1a. Blind zijn voor kleurenblindheid
Veel in het verkeer is geregeld door het gebruik van rood, of van het verschil tussen rood en groen.
Daarbij wordt nooit gedacht aan kleurenblinden. Die zien dat verschil niet – als het meezit zien
ze beide kleuren als gelig, maar doorgaans is groen gewoon grijs en iets roods is vaak te donker. Dat
dit niet opvallend leidt tot ongevallen hebben we te danken aan het goede gedrag van de lui die deze
handicap hebben. Maar vaak, te vaak, is het toch bar lastig of gewoon eng voor ze.
Onbelangrijk? Voor die paar kleurenblinden moeite doen? Pardon, het zijn er vele, vele honderd-
duizenden. Veel meer dus dan rolstoelgebruikers. Hier komen we op terug...
1b. A bicyclist is not a car driver
When the weather is bad, drivers start to crouch behind the wheel and lose what little thought for
bicyclists they had. They focus more than ever on the behaviour of other drivers. Mind you, this
while they’re comfortably settled in their nice and warm burrow of a cabin, and cyclists have
to cope with wind and rain or snow. Confining bicycle traffic to separate lanes is often considered
to be the solution, but under circumstances it can make things worse.
This happens when at a certain point the bicycle lane merges with the rest of the road, e.g. at the
boundaries of a built-up area. Here the drivers are suddenly in an environment where they may be
confronted with bikes, something they aren’t prepared for by the previous situation. In general,
separating cyclists in some situations may be detrimental to their ‘social weight’ in others.
Related to this problem is the fact that cyclists may have a fundamentally different view of their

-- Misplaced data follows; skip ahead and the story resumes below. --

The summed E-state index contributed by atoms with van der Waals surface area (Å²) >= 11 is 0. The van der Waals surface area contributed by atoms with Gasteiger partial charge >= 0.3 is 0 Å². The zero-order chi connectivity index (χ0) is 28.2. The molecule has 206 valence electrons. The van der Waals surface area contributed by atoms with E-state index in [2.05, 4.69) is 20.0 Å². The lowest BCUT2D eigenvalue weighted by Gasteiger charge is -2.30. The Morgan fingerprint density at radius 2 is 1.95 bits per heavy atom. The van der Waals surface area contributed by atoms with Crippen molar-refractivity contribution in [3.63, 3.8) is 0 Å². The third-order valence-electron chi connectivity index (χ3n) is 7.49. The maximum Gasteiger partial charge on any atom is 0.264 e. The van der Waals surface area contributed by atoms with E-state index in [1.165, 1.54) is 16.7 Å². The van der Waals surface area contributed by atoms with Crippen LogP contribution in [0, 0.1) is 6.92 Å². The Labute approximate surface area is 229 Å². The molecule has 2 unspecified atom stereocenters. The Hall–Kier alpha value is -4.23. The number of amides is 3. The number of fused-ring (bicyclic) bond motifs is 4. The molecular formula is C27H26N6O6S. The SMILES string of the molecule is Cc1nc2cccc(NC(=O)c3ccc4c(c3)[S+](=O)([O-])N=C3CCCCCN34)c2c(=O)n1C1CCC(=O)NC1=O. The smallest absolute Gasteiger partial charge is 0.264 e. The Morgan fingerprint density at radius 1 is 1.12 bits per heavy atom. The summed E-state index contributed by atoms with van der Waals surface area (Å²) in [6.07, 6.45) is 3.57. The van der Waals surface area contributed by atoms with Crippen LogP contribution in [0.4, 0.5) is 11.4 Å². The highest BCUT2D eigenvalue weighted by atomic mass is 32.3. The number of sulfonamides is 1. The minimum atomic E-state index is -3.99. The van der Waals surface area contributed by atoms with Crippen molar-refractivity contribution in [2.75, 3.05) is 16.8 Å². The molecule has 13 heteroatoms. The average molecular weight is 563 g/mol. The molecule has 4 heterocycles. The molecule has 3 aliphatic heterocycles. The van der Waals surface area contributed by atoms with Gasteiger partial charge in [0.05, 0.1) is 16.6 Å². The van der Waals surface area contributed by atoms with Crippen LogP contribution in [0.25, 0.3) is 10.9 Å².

surroundings, different from a driver’s view, that is. The visual consciousness involved, the
cyclists’ model tableau as constructed by their mental/neural setup, is based on a different
logic and semantics – their perceptual priorities are not the same. More like a person on foot,
cyclists in their experience are freely moving subjects. Car drivers are sitting in a box, looking
through a window at the outside world as it passes by. It is the box that moves, taking the driver
Modern research indeed suggests that moving by your own physical means involves neural pro-
cesses that are totally different from those of an animal that is passively transported:
– Self-Motion and the Hippocampal Spatial Metric, Alejandro Terrazas e.a. 2005
    doi: 10.1523/JNEUROSCI.0693-05.2005
– Passive Transport Disrupts Grid Signals in the Parahippocampal Cortex, Shawn S. Winter e.a. 2015
    doi: 10.1016/j.cub.2015.08.034
– Speed cells in the medial entorhinal cortex, Emilio Kropff e.a. 2015
    doi: 10.1038/nature14622
A long time ago, in the eighties of the last century, IWACC (now part of Verkeer-Zien) already anti-
cipated this circumstance. A real remedy, we proposed, would be to enhance the role and position of
bicycles in the traffic arena, e.g. by changing regulations and the lay-out of the road system – without
undue emphasis on separation (outside of motorways). Actually, at the time, this view was favourably
received by the Dutch Institute for Road Safety Research SWOV. For a while, that is. Nowadays we
don’t hear about it any more. It seems the time has come to reconsider this approach, in a world
where the sustainability of the kingdom of the car is losing credibility.